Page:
What Do the Colours in Your Brand Mean to Your Marketing?
It’s time to repaint your walls so you head off to the hardware store to check out colour options. When you look at the paint sample cards on display, the options can be overwhelming. What to choose and why? Choosing colours to represent your brand is no easier. So much choice!
The psychology of colour is both a fascinating and controversial topic. While there’s no doubt that colour influences people, the influence a colour has can differ per person. We’re further influenced by culture, experiences, and even gender.
Colour theory and symbolism can differ depending on what part of the world you are from. Some cultures associate black with mourning, while for others it’s white.
Emotions and colour are intrinsically entwined. We react to colour instinctually. Think how often we use expressions with colours to portray emotion. For example, we “see red” or we “feel blue”.
Context too plays a role in the meaning and effect of colour. When you are feeling cold you are more likely to be attracted to warm tones. Likewise, if you are feeling warm, cool tones might have a more positive effect on you.
To read more about the psychological impact associated with certain colours, see our blog post and infographic Colour Psychology.
There are primary, secondary, and tertiary colours. The primary ones are the three colours that make all others. They are red, yellow, and blue. The secondary are green, orange, and purple. The tertiary are formed by mixing primary and secondary colours. They are yellow-orange, red-orange, red-purple, blue-purple, blue-green, and yellow-green.
Adding white or black to these pure colours creates tints and shades, while adding grey creates tones. Colours can be further divided into warm and cool.
When choosing colours for marketing purposes, it’s useful to pick a colour scheme using three colours. For example, your scheme might include:
• Analogous – colours side by side on a colour wheel
• Monochromatic – shades of the same colour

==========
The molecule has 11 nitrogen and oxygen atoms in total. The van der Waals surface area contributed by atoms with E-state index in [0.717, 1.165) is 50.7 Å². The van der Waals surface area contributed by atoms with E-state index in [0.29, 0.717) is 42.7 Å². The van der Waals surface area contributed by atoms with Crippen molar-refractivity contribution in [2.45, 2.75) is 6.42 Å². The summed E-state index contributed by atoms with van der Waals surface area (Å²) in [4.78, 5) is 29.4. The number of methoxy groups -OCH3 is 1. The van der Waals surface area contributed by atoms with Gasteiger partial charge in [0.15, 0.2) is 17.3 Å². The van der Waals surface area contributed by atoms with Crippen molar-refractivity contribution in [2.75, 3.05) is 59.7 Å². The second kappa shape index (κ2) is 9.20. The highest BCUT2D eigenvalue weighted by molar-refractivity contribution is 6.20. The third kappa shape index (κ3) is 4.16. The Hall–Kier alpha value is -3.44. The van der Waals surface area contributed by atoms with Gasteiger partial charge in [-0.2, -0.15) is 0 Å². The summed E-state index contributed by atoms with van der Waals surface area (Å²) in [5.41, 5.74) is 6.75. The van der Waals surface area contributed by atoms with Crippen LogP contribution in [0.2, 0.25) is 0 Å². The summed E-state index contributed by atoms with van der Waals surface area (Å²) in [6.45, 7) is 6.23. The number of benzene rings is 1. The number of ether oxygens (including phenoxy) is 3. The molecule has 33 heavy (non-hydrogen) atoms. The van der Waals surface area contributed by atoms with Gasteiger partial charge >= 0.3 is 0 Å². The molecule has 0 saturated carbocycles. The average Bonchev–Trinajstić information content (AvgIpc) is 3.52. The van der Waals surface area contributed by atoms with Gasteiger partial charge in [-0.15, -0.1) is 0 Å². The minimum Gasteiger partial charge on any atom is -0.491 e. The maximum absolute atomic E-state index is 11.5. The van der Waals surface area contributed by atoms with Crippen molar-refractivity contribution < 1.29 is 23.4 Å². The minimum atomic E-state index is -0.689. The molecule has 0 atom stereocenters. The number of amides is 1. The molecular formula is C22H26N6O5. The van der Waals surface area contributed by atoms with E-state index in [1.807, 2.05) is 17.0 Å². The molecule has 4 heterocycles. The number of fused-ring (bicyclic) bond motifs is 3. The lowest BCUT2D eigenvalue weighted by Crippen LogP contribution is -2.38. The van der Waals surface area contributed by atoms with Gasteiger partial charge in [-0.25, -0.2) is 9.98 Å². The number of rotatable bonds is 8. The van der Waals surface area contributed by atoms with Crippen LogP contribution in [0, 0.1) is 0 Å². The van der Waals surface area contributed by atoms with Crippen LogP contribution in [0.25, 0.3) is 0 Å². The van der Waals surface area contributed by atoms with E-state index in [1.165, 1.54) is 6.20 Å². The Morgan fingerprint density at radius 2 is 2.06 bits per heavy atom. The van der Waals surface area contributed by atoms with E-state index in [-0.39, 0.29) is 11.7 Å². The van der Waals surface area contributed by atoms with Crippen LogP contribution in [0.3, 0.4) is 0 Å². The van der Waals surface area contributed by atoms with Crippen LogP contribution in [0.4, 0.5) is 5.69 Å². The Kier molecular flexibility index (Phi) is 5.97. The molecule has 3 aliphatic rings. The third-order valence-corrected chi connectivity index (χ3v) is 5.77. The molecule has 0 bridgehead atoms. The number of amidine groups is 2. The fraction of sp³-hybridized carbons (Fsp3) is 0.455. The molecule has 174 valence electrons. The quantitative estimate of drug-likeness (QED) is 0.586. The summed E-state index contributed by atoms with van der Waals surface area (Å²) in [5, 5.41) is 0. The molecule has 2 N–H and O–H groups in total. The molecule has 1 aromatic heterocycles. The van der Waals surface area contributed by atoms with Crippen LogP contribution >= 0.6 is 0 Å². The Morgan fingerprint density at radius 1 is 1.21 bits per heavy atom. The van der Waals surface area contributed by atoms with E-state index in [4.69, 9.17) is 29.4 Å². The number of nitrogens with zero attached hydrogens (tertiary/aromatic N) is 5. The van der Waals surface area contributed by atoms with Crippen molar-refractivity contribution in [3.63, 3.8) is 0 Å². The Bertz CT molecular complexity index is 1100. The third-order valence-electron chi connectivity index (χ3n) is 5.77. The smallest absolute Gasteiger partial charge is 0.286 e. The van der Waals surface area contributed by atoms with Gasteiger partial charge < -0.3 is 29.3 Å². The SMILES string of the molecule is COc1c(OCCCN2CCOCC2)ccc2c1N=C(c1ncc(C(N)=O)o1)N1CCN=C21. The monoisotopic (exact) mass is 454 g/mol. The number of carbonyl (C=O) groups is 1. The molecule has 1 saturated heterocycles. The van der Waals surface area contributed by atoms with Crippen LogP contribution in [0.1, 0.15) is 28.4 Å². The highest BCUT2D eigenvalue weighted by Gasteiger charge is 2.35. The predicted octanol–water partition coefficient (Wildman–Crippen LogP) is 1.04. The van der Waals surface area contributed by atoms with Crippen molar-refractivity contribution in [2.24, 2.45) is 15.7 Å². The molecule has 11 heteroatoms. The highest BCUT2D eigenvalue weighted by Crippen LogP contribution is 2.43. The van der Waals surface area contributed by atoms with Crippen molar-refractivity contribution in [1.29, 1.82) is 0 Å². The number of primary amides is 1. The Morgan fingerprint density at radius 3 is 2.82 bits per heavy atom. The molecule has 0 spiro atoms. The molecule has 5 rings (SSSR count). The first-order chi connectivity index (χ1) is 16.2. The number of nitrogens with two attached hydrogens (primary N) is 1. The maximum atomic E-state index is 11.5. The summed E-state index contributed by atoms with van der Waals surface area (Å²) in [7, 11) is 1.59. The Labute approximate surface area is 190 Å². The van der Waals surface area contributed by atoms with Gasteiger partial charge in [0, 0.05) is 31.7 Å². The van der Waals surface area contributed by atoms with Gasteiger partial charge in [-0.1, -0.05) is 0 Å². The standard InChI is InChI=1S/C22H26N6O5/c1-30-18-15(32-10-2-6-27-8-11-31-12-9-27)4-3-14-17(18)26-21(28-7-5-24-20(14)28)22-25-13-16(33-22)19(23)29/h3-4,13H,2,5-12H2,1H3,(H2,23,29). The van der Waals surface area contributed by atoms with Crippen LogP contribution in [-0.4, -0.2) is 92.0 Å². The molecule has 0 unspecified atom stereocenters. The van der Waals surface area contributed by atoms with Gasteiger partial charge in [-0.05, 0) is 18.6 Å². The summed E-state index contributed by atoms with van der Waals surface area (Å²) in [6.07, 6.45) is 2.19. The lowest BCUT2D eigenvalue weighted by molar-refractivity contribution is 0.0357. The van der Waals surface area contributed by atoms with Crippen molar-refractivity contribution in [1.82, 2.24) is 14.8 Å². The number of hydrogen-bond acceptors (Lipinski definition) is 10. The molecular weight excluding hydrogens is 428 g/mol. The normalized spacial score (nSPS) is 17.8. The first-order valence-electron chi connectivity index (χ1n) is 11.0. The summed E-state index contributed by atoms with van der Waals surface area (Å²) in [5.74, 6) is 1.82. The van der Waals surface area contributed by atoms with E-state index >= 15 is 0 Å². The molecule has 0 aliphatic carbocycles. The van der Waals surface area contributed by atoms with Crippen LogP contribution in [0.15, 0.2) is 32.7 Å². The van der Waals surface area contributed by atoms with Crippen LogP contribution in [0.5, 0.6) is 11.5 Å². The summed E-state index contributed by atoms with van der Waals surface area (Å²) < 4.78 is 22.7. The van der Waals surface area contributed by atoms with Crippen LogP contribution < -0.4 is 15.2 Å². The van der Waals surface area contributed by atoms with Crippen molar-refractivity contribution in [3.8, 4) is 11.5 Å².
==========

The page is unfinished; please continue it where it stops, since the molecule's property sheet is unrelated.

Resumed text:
• Triad – three colours from three triangulated points on the colour wheel
• Complementary – two colours directly opposite each
To see just how many combinations you can come up with, check out the Adobe Kuler colour wheel.
Colour and marketing
Colour is a powerful marketing tool. It appeals to our visual senses and can impact on our mood and behaviour. Consumers place visual appearance and colour above many other factors.
The most used colours in business are:
• Blue 58%
• Red 36%
• Green 24%
Entertainment is the same but the percentages change to 42%, 40%, and 20% respectively. (Source: MarketingProfs)
Like the rest of your branding, your choice of colours needs to remain consistent. Choose your scheme and stick with it.
One of the most important factors when choosing the colour scheme for your branding is to ensure that it fits with your product. What do you think might happen if you wrapped a white chocolate bar in a dark brown wrapper? The colour would set an expectation and customers would probably be disappointed because the wrapping doesn’t fit the product. Poor colour choice can have a detrimental effect.
Do you like the colour, do you feel it projects your brand, do you think your audience will respond to it? Did you answer yes to these questions? Then go ahead and run with it.
Do you now feel like an expert when it comes to working with colour? No? Then read on for more about using colour wisely.
If you’d like to incorporate colour in your marketing or perhaps you are considering brand colours for your business, get in touch with the team at Ideaseed. We can help colour your world wisely.
Other articles you may like:
What Can You Learn About Branding From Your Competitors?
Using Colour Wisely